Photo: Bird Box/Netflix
Bird Box Oscars eligibility | The silver screen standard: a dated rule or a right of passage?
Bird Box, awarded a luscious tomato by the notoriously difficult-to-please ‘rotten’ critics, garnered over 45 million views in its first seven days on Netflix. The film features a star-studded cast including Sandra Bullock, John Malkovich, and Sarah Paulson; backed by impassioned performances from each and a chilling original script, the film was included in the “ List of Productions Eligible for the 91st Academy Awards .”
Though not receiving any nominations, Bird Box has been at the center of a contentious debate involving several Hollywood contemporaries; the film begs to ask whether a Los Angeles release is a necessary requirement for Oscar contenders.
According to the Academy of Motion Pictures Arts and Sciences , eligible films must be released “for paid admission in a commercial motion picture theater in Los Angeles County” and “for a qualifying run of at least seven consecutive days, during which period screenings must occur three times daily, with at least one screening beginning between 6:00 p.m. and 10:00 p.m. daily…” With the digital age transforming entertainment consumption, this may be a stringent formality that no longer serves its original purpose.
Founded in 1927 and conceived by the head of MGM at the time, Louis B. Mayer, The Academy was originally intended to resolve labor disputes without union involvement and improve the industry’s image. In the roaring twenties, as the age of silent film was just coming to a close, movies released outside an established cinema were – by default – likely to lack the same level of artistic integrity that those released in a Los Angeles theater would possess. This was not due to lack of vision on behalf of those outside Tinseltown territory, it was simply due to a lack of comparable technological resources.
If the Academy’s original intent was to boost the industry’s image, is it any surprise that a strict silver screen standard was in place? It would immediately exclude the unworthy (at the cost of excluding worthy contenders as well) to safeguard the founders’ vision. Not to mention, for decades following its inception, TV upheld a vastly different set of requirements and met a completely different need (as compared to film). For years, it would have been foolish to consider TV movies for Oscars as there would have been nothing to consider.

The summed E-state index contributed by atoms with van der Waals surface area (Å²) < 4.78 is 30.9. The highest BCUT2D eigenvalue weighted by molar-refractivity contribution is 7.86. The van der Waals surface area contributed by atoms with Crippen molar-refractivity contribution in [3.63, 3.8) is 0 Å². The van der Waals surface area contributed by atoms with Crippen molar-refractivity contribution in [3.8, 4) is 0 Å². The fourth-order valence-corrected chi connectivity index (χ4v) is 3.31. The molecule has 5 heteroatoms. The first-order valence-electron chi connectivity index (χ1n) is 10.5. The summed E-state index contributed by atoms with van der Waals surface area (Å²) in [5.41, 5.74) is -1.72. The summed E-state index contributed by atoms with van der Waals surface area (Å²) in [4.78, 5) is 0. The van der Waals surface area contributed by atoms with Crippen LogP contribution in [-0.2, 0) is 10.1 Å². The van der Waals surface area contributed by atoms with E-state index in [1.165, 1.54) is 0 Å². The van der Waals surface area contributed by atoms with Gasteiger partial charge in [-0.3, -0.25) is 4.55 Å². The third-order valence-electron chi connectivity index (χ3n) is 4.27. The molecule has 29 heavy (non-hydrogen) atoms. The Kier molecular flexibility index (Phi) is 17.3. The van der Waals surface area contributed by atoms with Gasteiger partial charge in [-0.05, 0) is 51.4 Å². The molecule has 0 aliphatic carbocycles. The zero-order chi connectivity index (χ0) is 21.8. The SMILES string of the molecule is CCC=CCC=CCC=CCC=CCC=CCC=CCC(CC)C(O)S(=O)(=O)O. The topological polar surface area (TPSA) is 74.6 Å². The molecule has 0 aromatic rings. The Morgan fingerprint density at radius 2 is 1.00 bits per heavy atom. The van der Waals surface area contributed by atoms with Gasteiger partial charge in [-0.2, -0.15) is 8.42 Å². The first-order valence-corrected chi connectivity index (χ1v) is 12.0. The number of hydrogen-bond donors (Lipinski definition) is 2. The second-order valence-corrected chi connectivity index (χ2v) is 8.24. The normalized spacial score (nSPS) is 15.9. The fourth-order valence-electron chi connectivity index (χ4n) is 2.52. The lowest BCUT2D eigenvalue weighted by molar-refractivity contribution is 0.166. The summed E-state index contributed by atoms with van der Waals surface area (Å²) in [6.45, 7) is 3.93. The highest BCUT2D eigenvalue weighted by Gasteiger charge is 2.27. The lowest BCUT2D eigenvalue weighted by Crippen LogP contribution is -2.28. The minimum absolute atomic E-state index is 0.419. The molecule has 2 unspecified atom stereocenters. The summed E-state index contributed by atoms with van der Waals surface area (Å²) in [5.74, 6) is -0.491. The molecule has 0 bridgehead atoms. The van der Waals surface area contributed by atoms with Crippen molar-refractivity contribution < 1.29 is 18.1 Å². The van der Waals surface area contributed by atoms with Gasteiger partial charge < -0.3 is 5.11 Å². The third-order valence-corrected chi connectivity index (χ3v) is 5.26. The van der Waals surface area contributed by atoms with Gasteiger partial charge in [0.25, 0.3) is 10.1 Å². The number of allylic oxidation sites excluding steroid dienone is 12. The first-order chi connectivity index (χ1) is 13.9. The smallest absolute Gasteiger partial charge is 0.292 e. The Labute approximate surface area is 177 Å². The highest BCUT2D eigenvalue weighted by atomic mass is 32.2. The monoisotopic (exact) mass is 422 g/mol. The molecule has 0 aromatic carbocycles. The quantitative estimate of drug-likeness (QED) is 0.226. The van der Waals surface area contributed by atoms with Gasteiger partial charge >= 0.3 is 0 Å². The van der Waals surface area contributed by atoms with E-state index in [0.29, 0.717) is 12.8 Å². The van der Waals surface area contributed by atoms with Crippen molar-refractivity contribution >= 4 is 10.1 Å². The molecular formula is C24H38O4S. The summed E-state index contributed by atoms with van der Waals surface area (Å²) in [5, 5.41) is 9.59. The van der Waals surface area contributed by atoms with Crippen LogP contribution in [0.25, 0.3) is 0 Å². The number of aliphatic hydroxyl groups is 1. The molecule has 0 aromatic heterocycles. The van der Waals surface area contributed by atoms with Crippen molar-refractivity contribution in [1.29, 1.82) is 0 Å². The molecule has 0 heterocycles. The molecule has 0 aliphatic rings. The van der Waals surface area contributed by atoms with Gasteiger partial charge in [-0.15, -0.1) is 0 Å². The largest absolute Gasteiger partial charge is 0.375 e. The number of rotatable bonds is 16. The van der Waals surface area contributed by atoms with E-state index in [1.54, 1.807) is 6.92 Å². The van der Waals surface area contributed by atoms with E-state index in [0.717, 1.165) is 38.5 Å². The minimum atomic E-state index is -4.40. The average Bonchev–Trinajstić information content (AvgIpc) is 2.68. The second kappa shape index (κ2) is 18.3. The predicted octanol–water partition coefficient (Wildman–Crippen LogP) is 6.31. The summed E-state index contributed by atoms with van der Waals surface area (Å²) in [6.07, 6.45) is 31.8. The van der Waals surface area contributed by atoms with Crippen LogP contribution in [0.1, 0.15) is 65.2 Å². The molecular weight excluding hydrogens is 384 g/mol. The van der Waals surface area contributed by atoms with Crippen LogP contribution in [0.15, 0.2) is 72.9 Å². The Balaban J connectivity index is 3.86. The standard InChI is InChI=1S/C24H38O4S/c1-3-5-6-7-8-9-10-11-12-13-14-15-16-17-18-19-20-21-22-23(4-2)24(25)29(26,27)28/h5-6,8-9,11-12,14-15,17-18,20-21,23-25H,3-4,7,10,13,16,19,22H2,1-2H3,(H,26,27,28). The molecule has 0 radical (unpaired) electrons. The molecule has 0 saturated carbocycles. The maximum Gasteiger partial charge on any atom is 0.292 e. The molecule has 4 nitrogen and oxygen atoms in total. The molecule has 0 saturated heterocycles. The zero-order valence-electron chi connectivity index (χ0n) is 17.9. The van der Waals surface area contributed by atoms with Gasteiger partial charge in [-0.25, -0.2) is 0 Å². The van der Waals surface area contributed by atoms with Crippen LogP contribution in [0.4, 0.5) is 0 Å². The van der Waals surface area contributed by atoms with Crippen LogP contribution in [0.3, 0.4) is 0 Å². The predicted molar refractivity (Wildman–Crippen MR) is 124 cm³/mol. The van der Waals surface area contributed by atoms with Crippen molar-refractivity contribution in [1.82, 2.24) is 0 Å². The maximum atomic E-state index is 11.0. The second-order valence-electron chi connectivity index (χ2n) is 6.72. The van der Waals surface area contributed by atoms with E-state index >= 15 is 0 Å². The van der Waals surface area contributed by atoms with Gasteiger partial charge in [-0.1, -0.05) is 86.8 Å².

Photo: Bird Box. Merrick Morton/Netflix
Families used to gather around the TV to watch the news. TV was an informant: its fundamental purpose was to directly report what was going on in the world. Film was the entertainer: a screen that delivered its cultural impact via gripping narrative, rather than fact. What is often considered the first made-for-tv movie – See How They Run – didn’t debut on NBC until 1964. That’s 35 years after the first Oscars’ ceremony.
In its infancy, TV was merely radio with an associated visual; film was the visual art . However, that line is no longer drawn in the sand. Producers, Actors, Screenwriters, and more flock to TV as a reliable outlet for delivering entertainment. TV is just as much a source of artistic accomplishment, as is film. Some would even argue that Netflix and Amazon retain an ability, unlike any other outlet, to produce niche works of art that would otherwise not be seen (if having to rely on ticket sales).
Greta Garbo, Jean Harlow, and Clark Gable were not flocking to Television producers asking to star in their big-budget straight-to-tv production; big-budget and straight to TV, until recently, were an oxymoronic pair. Now, Netflix originals are widely expected to offer star-power, commendable scripts, impressive directing, and strong cinematographic ingenuity. Netflix is not a subpar source of entertainment, it’s an alternative source. The two are not synonymous.
While many believe that the Oscars should be a meritocracy – if it’s good, let it compete – Steven Spielberg is one famous opponent who has been outspoken regarding the matter:
“ Once you commit to a television format, you’re a TV movie,” he told ITV News . “You certainly, if it’s a good show, deserve an Emmy, but not an Oscar.”
The problem with Steven Spielberg’s philosophy is that it implies a strong line still exists between TV and Film. The Academy needs to accept that if a social and cultural shift is blurring the line, it’s time to dismantle its own. TV and Film are no longer the disparate entities that they once were.
The Academy’s rules were written at a time when film and TV existed in separate spheres. If The Academy fights this change, it will work to restrict the art to a physical confine. And, as a result, restrict it to a subject matter confine. Restrict it to a specific viewer experience. Restrict it to a set of unspoken guidelines that work to inhibit creative exploration. For, films made for the big screen must, first and foremost, sell tickets. And, at that point, the art is dominated by a factor unrelated to, and possibly destructive to, its integrity.
As time passes, Academy rules must be reevaluated, not to subvert the significance of the original proclamations, but to refine the rulings to do exactly what the art has always been in place to do: reflect current society.
By Joshua Lezmi
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